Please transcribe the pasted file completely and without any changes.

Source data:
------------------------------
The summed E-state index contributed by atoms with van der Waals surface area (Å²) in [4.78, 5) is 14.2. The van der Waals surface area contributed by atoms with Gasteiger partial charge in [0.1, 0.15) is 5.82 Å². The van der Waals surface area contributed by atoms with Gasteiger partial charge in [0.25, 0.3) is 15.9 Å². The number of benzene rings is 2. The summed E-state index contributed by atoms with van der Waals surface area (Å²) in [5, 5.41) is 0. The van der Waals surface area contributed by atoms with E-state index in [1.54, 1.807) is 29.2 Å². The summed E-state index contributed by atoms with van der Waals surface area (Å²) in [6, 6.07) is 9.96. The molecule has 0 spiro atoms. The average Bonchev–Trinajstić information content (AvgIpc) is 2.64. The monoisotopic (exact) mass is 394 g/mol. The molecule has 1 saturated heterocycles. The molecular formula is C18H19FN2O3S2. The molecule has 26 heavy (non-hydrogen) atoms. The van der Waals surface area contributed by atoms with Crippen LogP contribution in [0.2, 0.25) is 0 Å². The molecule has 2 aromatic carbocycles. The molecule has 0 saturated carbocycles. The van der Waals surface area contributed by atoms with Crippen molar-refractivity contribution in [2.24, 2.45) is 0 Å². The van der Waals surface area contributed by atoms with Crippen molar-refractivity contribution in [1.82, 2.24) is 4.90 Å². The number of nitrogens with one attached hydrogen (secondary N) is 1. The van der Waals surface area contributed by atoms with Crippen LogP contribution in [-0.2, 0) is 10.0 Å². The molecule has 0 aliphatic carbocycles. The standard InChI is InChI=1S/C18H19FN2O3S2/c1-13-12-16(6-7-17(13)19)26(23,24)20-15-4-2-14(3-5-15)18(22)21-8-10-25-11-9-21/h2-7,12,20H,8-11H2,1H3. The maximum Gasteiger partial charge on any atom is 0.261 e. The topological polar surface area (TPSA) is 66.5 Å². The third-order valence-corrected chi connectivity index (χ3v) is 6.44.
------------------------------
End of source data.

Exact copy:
The summed E-state index contributed by atoms with van der Waals surface area (Å²) in [4.78, 5) is 14.2. The van der Waals surface area contributed by atoms with Gasteiger partial charge in [0.1, 0.15) is 5.82 Å². The van der Waals surface area contributed by atoms with Gasteiger partial charge in [0.25, 0.3) is 15.9 Å². The number of benzene rings is 2. The summed E-state index contributed by atoms with van der Waals surface area (Å²) in [5, 5.41) is 0. The van der Waals surface area contributed by atoms with E-state index in [1.54, 1.807) is 29.2 Å². The summed E-state index contributed by atoms with van der Waals surface area (Å²) in [6, 6.07) is 9.96. The molecule has 0 spiro atoms. The average Bonchev–Trinajstić information content (AvgIpc) is 2.64. The monoisotopic (exact) mass is 394 g/mol. The molecule has 1 saturated heterocycles. The molecular formula is C18H19FN2O3S2. The molecule has 26 heavy (non-hydrogen) atoms. The van der Waals surface area contributed by atoms with Crippen LogP contribution in [0.2, 0.25) is 0 Å². The molecule has 2 aromatic carbocycles. The molecule has 0 saturated carbocycles. The van der Waals surface area contributed by atoms with Crippen molar-refractivity contribution in [2.24, 2.45) is 0 Å². The van der Waals surface area contributed by atoms with Crippen molar-refractivity contribution in [1.82, 2.24) is 4.90 Å². The number of nitrogens with one attached hydrogen (secondary N) is 1. The van der Waals surface area contributed by atoms with Crippen LogP contribution in [-0.2, 0) is 10.0 Å². The molecule has 0 aliphatic carbocycles. The standard InChI is InChI=1S/C18H19FN2O3S2/c1-13-12-16(6-7-17(13)19)26(23,24)20-15-4-2-14(3-5-15)18(22)21-8-10-25-11-9-21/h2-7,12,20H,8-11H2,1H3. The maximum Gasteiger partial charge on any atom is 0.261 e. The topological polar surface area (TPSA) is 66.5 Å². The third-order valence-corrected chi connectivity index (χ3v) is 6.44.